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Kid In a Big World

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Album Review

John Howard's rare mid-'70s album is a modest, quirkily British, singer/songwriter effort. There's a lot of similarity to Elton John's early-to-mid-'70s work, in the combination of pop melodies with finely wrought lyricism, and occasional theatricalism, the mid-tempo keyboard base, and Howard's vocals, which can leap from mid-range to Beach Boys-influenced (or is it Elton John-influenced?) falsetto. He's given to oddly sad, knowing observational pieces, like the resigned jauntiness of a town going about its business as a girl commits suicide by walking into the ocean ("Goodbye Suzie"), a "Family Man" who cheats on his homely wife in a wholesome sort of fashion, and the epic-toned orchestrated title cut. "Guess Who's Coming to Dinner," with weird synth swoops by Rod Argent, is a relative standout that switches from almost Al Stewart-sounding suave verses, to more boisterous, highly Elton John-ish choruses. It being the mid-'70s, perhaps there are tinges of David Bowie's most pop-oriented stuff, and maybe a less commercial Leo Sayer. All this might be making the album sound more interesting than it is; it doesn't have the flagpole hooks of Elton John, and is ultimately not nearly as memorable, though it's humbler and less slick than the likes of John or Sayer. The 2003 CD reissue on RPM adds seven bonus cuts, including the jazzy, 1974 B-side "Third Man," an alternate mix of "Goodbye Suzie," and some 1973 outtakes and demos (three of them with only piano accompaniment).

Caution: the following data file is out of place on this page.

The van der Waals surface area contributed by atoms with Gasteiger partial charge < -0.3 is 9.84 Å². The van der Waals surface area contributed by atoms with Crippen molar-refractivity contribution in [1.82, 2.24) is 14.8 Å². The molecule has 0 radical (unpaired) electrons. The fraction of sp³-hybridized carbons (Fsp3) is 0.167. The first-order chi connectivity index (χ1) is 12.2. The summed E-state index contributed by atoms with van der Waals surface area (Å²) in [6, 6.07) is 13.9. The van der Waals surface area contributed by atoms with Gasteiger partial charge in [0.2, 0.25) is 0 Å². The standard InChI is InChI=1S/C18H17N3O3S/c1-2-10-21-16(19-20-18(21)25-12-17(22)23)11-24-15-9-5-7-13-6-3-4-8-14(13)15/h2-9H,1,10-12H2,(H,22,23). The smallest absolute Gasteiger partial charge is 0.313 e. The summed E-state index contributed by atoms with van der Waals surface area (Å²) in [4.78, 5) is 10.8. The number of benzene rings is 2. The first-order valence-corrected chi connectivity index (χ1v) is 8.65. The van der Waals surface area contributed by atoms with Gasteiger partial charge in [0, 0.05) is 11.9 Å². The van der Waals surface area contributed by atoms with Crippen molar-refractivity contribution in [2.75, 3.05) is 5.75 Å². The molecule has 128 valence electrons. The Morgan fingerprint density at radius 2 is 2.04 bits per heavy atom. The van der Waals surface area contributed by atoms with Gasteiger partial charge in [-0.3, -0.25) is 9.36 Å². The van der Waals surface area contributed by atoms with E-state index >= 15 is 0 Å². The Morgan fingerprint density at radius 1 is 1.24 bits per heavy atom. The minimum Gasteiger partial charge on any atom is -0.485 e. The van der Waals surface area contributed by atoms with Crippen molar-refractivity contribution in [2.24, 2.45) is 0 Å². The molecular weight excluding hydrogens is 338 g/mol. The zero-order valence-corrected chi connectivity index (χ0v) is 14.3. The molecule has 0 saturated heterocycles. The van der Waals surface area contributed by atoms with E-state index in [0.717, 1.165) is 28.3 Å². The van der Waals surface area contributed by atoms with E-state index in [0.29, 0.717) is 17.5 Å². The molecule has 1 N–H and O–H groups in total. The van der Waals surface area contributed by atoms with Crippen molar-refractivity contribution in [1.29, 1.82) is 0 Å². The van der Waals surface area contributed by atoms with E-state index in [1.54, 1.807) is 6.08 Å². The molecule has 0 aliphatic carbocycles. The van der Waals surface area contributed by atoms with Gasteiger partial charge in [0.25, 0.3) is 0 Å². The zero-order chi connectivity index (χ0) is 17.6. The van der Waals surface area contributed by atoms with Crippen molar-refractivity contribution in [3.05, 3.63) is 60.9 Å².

Biography

Genre: Pop

Years Active: '70s, '80s, '90s, '00s, '10s

John Howard made an obscure British singer/songwriter album in the mid-'70s, Kid in a Big World which, like several efforts from that period, showed the heavy influence of then newly emergent superstar Elton John. Howard was lower-key and more inclined toward eccentric story-songs, and not as gifted with a flair for chart hooks, though he too had...
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Kid In a Big World, John Howard
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